I used to be indecisive…

…but now I'm not so sure

who did you say you were?

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Here’s another post from my Guest Blogger, Mother-on-a-Mission.

Mother-on-a-Mission lives in the country. Her mission is to perfect the art of being in two or more places at once.

I’ve written before about how much I enjoy a good latte (not too much foam is the key), so you won’t be surprised to hear that I was in a coffee shop recently. I don’t get out much so this doesn’t happen as often as I would like. It is also the reason why I have probably been slow to pick up on a new development in customer service. On this particular visit to a well known chain, I was surprised to be asked for my first name when I ordered my take-away coffee. Usually customers are just the one-shot-latte-to-go or the double-expresso, but on this occasion, the barista wanted my name, my first name. When I asked why, I learned that this was a new initiative to make the customer’s experience of buying a coffee a more personal one.

Personally, I’m not convinced that having a complete stranger holler your name across a coffee shop above the high decibel hiss of the milk frother does anything to make the experience any more personal than a friendly, but anonymous, exchange of order, money and cup. I like to be polite and friendly when I buy things, and I appreciate the same in return, but I don’t want to become best mates with whoever is serving me. Perhaps that’s a reflection of social attitudes in these cold northerly climes. Or it just shows me to be a curmudgeonly so-and-so. Whichever it is, I admit it made me uncomfortable. I like a genuine smile, a please and thank you and an efficiently produced coffee. I got the efficient coffee, but the rest of it felt fake and insincere.

My barista reassured me that I didn’t have to give my name, so I didn’t, and when I voiced some scepticism about how well the new approach would go down, he told me that most people liked it (so far). I retreated into the anonymity of the one-shot-latte but began to wonder if I was being too quick to write off this attempt to improve customer service. It might not be for me, but I realised others might enjoy the first-name familiarity when ordering their Americano or hot chocolate.

As I thought more, I realised there is one terrific advantage to this development.  The barista doesn’t ask for ID to prove you are who you say you are, so you can be anyone you want.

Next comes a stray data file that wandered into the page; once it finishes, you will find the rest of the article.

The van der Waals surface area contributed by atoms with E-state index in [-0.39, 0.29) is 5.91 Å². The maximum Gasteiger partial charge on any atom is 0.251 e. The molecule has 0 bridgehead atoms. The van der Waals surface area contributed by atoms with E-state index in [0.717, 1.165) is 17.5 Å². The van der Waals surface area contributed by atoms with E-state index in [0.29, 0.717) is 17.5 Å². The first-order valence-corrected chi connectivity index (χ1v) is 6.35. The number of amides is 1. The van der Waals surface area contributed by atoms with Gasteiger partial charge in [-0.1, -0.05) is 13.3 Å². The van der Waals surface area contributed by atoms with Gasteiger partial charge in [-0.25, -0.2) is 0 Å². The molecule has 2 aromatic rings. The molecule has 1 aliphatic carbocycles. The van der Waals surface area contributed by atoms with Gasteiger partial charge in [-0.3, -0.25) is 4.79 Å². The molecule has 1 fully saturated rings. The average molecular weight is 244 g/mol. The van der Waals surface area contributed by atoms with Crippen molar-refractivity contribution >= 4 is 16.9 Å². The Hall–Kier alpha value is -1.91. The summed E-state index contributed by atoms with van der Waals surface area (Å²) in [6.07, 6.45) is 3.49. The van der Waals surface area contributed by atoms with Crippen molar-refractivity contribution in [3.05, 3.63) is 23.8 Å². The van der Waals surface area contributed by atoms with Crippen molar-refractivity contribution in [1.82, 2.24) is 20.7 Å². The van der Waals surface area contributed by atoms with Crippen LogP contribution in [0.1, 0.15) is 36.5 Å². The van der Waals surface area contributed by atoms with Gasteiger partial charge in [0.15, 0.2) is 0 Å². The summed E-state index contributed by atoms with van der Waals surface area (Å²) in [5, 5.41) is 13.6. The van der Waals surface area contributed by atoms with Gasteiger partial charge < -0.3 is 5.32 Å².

The next time I was in a branch of the same coffee chain, I decided to be Jo. I’ve always liked the name. It sounds capable and sensible at the same time as a little glamorous. The time after that I was Kate. Then I was Lotte. Next time, I quite fancy Ella. I’ve been careful, so far, to choose names that are easy to spell and say but in due course I’m thinking about moving on to something more challenging, Persephone for example.

And this to my mind is the beauty of coffee shops who want to know your name. I can be anyone. I can choose a name to reflect how I feel at that moment or a name to reflect the person I wish I was; a cool name, a famous name, a popular name, a fun name, an exotic name. I can be them all, sometimes all in the same day.

Does it matter that I’m lying to the people trying to give me the best service they can? I don’t think so. The name is just a different way of labelling the cup so I see no harm in it. However, I see that it might be confusing if I was a regular customer at one shop. Then people might wonder why Alice was calling herself Esther one week and Samantha the next.

A psychologist would no doubt say this points to all sorts of deficiencies in my character or some deep-seated flaw in my sense of self. But the truth is, it does no harm to the barista (far better than dealing with a suspicious customer worried about identity theft), it produces my coffee just as quickly, and it allows me to be whoever I want – for five minutes at least.

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